Has the property always had drainage problems?

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Since I've owned it (10 years), yes.
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wrote:

Suzie, I don't mean to be rude, especially at a time when things on your property are so annoying, but after 10 years, didn't it ever dawn on you to plant rice, and make a little profit from the land? You could've planted Arborio or Basmati, or some other fancy variety that's all the rage in upscale restaurants.
But SERIOUSLY, folks....the lawnmower height's not going to work miracles, but even if you install drainage, your property is still in a place where something interesting is happening underground. You may need every edge you can get.
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I thought about cranberries.
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wrote:

Hey....that would work, too. :-)
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040425 2330 - Doug Kanter posted:

Also, what time do you get up in the morning, and what do you have for lunch...
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Every one of the questions had a purpose. Did you notice?
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Can't say as I did. I also don't see how mowing higher is going to magically disappear standing water.
Harry K
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It won't magically dissipate (not disappear) standing water. Over a couple of seasons, it will improve the drainage of the yard, which will help SOME. Unless her lawn is growing in 6" of soil on top of a solid layer of rock, a deeper, healthier root system will improve the ground's ability to absorb water. As a bonus, she'll have less weeds, need less fertilizer and less watering in the dry months.
Most lawns are cut too short at certain times of year.
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*SOME* being the operative word. Until now (except that I knew better), reading you one would think that just leaving the grass longer would be the fix. It isn't, not for her magnitude of problem.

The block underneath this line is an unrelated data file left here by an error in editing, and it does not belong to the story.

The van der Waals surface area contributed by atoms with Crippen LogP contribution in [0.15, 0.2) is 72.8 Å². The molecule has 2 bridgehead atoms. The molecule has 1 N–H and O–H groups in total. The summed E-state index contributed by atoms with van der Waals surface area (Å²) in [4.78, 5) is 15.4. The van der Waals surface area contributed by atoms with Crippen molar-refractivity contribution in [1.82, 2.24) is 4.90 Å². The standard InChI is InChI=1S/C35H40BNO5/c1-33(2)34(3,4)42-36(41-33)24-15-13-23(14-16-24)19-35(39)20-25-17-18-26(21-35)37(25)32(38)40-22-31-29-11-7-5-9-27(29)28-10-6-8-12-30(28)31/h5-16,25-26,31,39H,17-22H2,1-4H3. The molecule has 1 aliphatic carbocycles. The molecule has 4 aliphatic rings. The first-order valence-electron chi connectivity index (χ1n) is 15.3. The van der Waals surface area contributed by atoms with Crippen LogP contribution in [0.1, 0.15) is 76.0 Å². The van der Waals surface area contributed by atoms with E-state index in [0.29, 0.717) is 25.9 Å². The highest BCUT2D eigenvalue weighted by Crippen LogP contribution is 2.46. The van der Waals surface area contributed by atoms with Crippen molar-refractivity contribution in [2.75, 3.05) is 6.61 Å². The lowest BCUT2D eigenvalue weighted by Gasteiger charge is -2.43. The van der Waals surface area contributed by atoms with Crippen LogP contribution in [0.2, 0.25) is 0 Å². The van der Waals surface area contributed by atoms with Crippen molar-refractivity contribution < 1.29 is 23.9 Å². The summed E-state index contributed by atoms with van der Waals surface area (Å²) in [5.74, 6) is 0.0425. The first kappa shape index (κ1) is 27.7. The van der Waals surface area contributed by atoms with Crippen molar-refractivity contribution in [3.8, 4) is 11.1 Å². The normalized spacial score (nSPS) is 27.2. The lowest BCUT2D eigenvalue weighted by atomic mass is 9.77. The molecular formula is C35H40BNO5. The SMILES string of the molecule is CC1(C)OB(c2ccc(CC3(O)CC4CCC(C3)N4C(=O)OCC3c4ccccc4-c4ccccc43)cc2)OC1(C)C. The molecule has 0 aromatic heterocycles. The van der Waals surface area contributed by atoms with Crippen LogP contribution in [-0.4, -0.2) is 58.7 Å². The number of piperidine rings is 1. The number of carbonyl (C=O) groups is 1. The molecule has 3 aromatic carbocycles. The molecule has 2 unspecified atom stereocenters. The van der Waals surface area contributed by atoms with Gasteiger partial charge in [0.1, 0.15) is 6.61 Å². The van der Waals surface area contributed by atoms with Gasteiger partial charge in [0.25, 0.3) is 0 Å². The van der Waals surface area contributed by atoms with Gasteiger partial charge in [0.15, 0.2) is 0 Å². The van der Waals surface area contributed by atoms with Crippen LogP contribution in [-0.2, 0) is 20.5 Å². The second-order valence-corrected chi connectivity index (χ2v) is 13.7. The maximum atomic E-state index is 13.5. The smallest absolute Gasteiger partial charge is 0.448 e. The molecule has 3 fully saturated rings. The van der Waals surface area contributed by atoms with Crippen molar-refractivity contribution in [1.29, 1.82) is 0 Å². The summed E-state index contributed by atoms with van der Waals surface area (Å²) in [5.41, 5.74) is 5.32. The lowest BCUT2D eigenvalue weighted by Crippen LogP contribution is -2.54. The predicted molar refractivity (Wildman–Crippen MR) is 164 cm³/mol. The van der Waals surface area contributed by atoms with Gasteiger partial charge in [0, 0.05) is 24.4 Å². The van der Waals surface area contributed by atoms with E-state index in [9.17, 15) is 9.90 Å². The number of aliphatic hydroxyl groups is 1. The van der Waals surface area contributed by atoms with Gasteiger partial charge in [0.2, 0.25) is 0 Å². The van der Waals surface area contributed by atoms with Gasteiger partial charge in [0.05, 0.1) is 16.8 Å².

Banty
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It actually solved ALL of the problem for the people who run my office park. They were shaving the lawn to 1" all season long and rolling it each spring. Two hours of rain and they'd have a pond 3" deep. They stopped their mistakes and the problem is gone. Nothing else was done. There's no way to predict the results of good practices such as I've described, other than to say "they will help, and may solve".
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A willow tree, by contrast, WILL suck all that water up..
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snipped-for-privacy@hotmail.com (Harry K) wrote:

Well, theoretically you won't be able to see the water if the grass is high!
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wrote:

Use the perforated ribbed plastic piping, sold at home improvement stores. Dig a trench from where there is water to where you want it drained--this is the tricky part! Lay the pipe, cover with landscape fabric, apply a layer of gravel, fill with dirt, reseed. No permit needed. The longer the trench, the bigger the job. A landscaper may help you. Flag the wet areas if you get someone else to do the job. Another option is to add soil to the low areas, and reseed.